Food Safety

US relies on old rules to police cryptoassets
Europe appears to be on different fintech track

Rep. Tom Emmer, R-Minn., who is part of the Congressional Blockchain Caucus, has called on the U.S. government to lightly regulate the emerging technology. (Bill Clark/CQ Roll Call file photo)

Despite calls for international unity on financial regulations following the 2008 financial crisis, the United States is unlikely to follow Europe in exploring a unique regulatory regime for “cryptoassets,” whether for payment models like bitcoin or utility tokens that have been touted by celebrities as can’t-miss investments.

The U.S. approach, which has been reaffirmed several times by regulators, is to apply standard rules and tests dating back to the 1930s to fintech, or financial technology, products when determining whether agencies have authority over them.

Shutdown Effects: Breakdown by Department and Agency
Thousands of federal employees will be working without a paycheck

The Federal Reserve building is seen on Constitution Avenue address on Saturday, the first day of a partial government shutdown. (Tom Williams/CQ Roll Call)

Thousands of federal employees face the prospect of working without a paycheck as the White House budget office Friday night directed the heads of government departments and agencies to begin implementing shutdown plans.

Funding for nine departments and other agencies lapsed at midnight as President Donald Trump remained in a standoff with Congress, his demand for funding for wall construction along the border with Mexico the sticking point in talks over appropriations and a stopgap funding measure.

In Appropriations Endgame, All Roads Lead to Border Wall
Dec. 7 funding deadline fast approaching

Border Patrol vehicles stand guard along the United States-Mexico border fence in on Sunday, Aug. 10, 2014. The fence runs through the cities of Calexico, Calif., and Mexicali on the Mexico side. (Bill Clark/CQ Roll Call file photo)

Sooner or later, President Donald Trump will have to confront the political reality that Congress is extremely unlikely to provide the $5 billion he wants to build a wall along the U.S.-Mexico border.

That realization has to occur in less than a month, with the House and Senate both in session for only 12 legislative days before the current stopgap funding measure expires Dec. 7.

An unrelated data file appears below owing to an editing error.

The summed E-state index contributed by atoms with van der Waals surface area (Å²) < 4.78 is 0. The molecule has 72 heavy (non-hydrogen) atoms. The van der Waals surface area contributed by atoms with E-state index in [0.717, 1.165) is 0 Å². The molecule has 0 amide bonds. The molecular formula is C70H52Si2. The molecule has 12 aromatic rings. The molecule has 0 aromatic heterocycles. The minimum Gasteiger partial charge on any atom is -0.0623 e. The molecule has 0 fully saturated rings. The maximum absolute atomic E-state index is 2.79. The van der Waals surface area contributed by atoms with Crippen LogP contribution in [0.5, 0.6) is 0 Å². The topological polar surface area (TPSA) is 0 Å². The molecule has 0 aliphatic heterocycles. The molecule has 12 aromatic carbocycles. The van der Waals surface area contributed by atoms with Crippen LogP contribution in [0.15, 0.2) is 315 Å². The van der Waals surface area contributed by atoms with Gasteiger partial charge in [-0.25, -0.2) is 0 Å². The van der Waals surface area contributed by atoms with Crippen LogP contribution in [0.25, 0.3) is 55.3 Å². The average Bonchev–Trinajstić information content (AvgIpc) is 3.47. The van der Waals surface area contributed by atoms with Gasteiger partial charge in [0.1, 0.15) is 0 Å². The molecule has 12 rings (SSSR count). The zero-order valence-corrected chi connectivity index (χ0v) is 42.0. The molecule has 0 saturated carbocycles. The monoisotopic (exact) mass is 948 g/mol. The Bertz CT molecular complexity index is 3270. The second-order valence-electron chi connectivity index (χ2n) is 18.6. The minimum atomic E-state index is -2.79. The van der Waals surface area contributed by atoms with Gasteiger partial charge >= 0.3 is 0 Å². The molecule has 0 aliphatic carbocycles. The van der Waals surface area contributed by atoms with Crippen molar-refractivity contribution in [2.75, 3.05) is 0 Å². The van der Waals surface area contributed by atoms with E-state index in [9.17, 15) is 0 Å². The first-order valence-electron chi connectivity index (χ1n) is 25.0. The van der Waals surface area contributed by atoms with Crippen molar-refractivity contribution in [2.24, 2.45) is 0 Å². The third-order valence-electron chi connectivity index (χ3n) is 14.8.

HHS At Odds With Its Workers, Including Doctors
Employees plan to picket at HHS headquarters

A labor spat at the Department of Health and Human Services is drawing attention from lawmakers. (Bill Clark/CQ Roll Call file photo)

The Health and Human Services Department is in a dispute with a union representing 14,000 employees, which risks exacerbating staff shortages among doctors and scientists involved in prescription drug reviews, food safety and other public health responses.

The labor spat is drawing attention from lawmakers as some employees plan to picket at HHS headquarters briefly Thursday afternoon.

Farm Bill Ties Food Stamps to Work, Adjusts Farm Aid
Democrats worry work mandate is designed to push people out of program

House Agriculture Chairman K. Michael Conaway, R-Texas, at podium, introduces the farm bill at a news conference on Thursday. Flanking him, from left, Reps. Neal Dunn, R-Fla., James R. Comer, R-Ky., Scott DesJarlais, R-Tenn., Glenn Thompson, R-Pa., Roger Marshall, R-Kan., Ralph Abraham, R-La., Bob Gibbs, R-Ohio, and Rick W. Allen, R-Ga. (Ellyn Ferguson/CQ Roll Call)

The House Agriculture Committee released its 2018 farm bill Thursday with proposals to reshape the nation’s largest domestic food aid program, consolidate conservation efforts and tweak farm aid.

The bill arrives amid controversy over its focus on shifting funding within the Supplemental Nutrition Assistance Program, formerly known as food stamps, into work and training programs.